Automatic Cuts To The IRS Will Increase The Deficit

While sequestration was meant to be a last resort, it was originally created to force lawmakers to take action to reduce the deficit. Yet now that it’s gone into effect there are some parts that will likely do the opposite. The Internal Revenue Service (IRS) will take a hit just like all other agencies, and cuts to its budget could hamper its ability to collect tax revenues, pulling in less money to fund the federal government.

In April, the agency announced it would furlough more than 89,000 employees to cope with sequestration cuts. Operating at normal capacity, the agency collected $2.5 trillion in government revenues last year, $50 billion from enforcement activities. But reducing operations will bring in less money. Every dollar invested in its enforcement, modernization, and management system reduces the deficit by $200, and every dollar it spends on audits, liens, and seizing property from tax evasion nets $10. One estimate calculated that furloughing just 1,800 enforcement positions could mean losing $4.5 billion in revenue.

On top of regular collection activities, sequestration cuts could take some teeth out of the IRS’s efforts to crack down on tax evasion in offshore havens. As Zach Carter reports, “Since 2009, the IRS has recovered roughly $5.5 billion in unpaid taxes and penalties through amnesty programs targeting Swiss banking customers.” These programs have allowed the IRS to collect important data on which banks help people illegally hide their money as well as the accountants and advisers who help move the money over, which it could use to open new investigations. But budget troubles have kept it from taking advantage of this information. Its funding has been decreased in recent years, allowing it to only audit about 1 percent of tax returns. Sequestration will mean even fewer resources to after evasion.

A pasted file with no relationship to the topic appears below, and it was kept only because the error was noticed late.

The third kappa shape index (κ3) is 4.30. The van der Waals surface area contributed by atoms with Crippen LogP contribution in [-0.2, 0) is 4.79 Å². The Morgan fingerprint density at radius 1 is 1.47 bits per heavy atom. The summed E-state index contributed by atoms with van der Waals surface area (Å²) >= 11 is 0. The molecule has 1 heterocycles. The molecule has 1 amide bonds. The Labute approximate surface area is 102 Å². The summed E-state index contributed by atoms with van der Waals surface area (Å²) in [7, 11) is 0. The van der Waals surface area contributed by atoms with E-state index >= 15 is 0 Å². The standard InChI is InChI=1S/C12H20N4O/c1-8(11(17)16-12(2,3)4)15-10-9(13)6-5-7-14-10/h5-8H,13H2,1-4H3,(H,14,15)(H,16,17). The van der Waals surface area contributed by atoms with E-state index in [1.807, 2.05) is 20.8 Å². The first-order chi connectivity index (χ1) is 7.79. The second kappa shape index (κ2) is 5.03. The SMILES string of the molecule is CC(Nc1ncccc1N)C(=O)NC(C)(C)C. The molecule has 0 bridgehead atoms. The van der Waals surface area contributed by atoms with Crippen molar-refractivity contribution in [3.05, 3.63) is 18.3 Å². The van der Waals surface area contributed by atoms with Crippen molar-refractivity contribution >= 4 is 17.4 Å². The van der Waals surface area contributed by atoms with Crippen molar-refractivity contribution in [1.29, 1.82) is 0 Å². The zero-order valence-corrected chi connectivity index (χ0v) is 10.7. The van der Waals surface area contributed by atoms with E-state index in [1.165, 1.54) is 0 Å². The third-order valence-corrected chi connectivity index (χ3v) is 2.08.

The idea that spending cuts will get our economy going is misguided, given that government spending has fallen and austerity is acting as a drag on the recovery. As the case of the IRS shows, some spending cuts may end up leading to an even bigger loss in funds.